At Air Canada Centre
In Toronto on Saturday
Reviewed by Brad Wheeler
‘Put the spotlight on him, and leave the spotlight on him,” was the stage direction from David Lee Roth. The man called Diamond Dave was your evening’s ringleader and glittering waddling dandy, and though he is not known as a sharer, his instructions were as they should have been: Shine it all on Eddie Van Halen, at age 57 still a wunderkind electric guitarist.
Girl Gone Bad, a deep cut from the album (and year) 1984 served as a lively workout for the virtuoso. We caught it all: the fretboard tapping, some dive-bombing and a wild riff or two.
Then the music segued into the good-time bump-and-grind of Beautiful Girls, and it was so clear that Van Halen, the undeniable California rock gods that first went ballistic in the late 1970s, was (and is) something much more than its invention and bombast. AC/DC told us that “girls got rhythm,” but Van Halen had it too, on the covers of Roy Orbison’s Oh, Pretty Woman and the Kinks’ You Really Got Me, and on Panama too – all on the ACC set-list. Those hip-cocking beats and lubricated rhythms attracted a female audience to a guitar band like never before – lady fans still with them, judging by the St. Patrick’s Day turnout.
The line about not having a care in the world, and that all “I need is a beautiful girl” is the clincher. Other bands might have expressed that wish for a “woom-mahnn” as a bluesy or mopey sigh. For Van Halen though, the dame was a given – a wink or a finger-snap away from happening. This was swagger, this was lechery. Everybody still wants some; now how ‘bout you?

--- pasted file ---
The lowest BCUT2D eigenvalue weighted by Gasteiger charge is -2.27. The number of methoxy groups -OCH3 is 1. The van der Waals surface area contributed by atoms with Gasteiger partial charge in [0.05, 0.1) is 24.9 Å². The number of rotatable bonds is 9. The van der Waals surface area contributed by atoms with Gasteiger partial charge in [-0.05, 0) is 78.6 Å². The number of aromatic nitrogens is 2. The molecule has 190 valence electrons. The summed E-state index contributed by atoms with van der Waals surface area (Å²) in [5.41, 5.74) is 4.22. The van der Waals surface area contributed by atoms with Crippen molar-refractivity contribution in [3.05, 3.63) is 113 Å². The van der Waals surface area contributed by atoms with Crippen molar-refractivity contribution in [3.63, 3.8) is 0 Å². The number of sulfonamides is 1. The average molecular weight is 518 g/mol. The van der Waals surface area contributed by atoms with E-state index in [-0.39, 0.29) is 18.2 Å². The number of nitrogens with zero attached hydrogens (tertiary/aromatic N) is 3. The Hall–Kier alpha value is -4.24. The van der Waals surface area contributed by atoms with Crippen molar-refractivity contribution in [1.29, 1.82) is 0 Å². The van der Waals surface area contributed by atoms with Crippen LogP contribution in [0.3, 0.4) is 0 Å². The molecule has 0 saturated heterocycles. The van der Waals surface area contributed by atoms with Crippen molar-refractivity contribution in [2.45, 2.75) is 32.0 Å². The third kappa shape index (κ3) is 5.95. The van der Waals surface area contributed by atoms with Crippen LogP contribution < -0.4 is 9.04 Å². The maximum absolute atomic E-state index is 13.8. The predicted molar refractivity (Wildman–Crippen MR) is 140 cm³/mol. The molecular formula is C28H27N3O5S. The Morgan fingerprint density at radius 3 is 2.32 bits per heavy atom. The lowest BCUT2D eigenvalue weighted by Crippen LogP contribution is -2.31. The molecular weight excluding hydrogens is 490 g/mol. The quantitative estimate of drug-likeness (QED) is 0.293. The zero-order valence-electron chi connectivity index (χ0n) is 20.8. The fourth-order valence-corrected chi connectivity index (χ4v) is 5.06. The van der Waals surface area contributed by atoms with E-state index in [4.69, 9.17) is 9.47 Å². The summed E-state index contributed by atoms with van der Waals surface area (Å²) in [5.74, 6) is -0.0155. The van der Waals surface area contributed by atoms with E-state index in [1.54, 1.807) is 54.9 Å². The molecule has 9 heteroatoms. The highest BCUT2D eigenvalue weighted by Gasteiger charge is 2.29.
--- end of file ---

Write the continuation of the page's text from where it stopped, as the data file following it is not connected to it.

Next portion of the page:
A well-amplified 150-minute show found today’s Van Halen as fast, furious and in fighting trim. A reunion tour in 2007 and ’08 with Roth and the Van Halens – Eddie, drummer Alex and the then teenage bassist Wolfgang (son of Eddie and the actress Valerie Bertinelli) – was victorious enough, but it seemed to be a first salvo toward something more significant. Now they are touring with the firebrand material of a new album (A Different Kind of Truth, represented by four cuts at ACC) and a leaner, more settled stage presence.
Van Halen hit the ground running, beginning with Alex beating out the opening of Unchained, the muscular, roller-coasting biggie from 1981. Father and son next quickly appeared, followed by Roth, a grinning off-key shouter in exotically-leathered trousers and kerchief, pinstriped vest and shiny shirt. He gave us a high kick, but just for old time’s sake. Later, on the jubilant Dance the Night Away, his 360-degree-twirl was closer to a two-forty.
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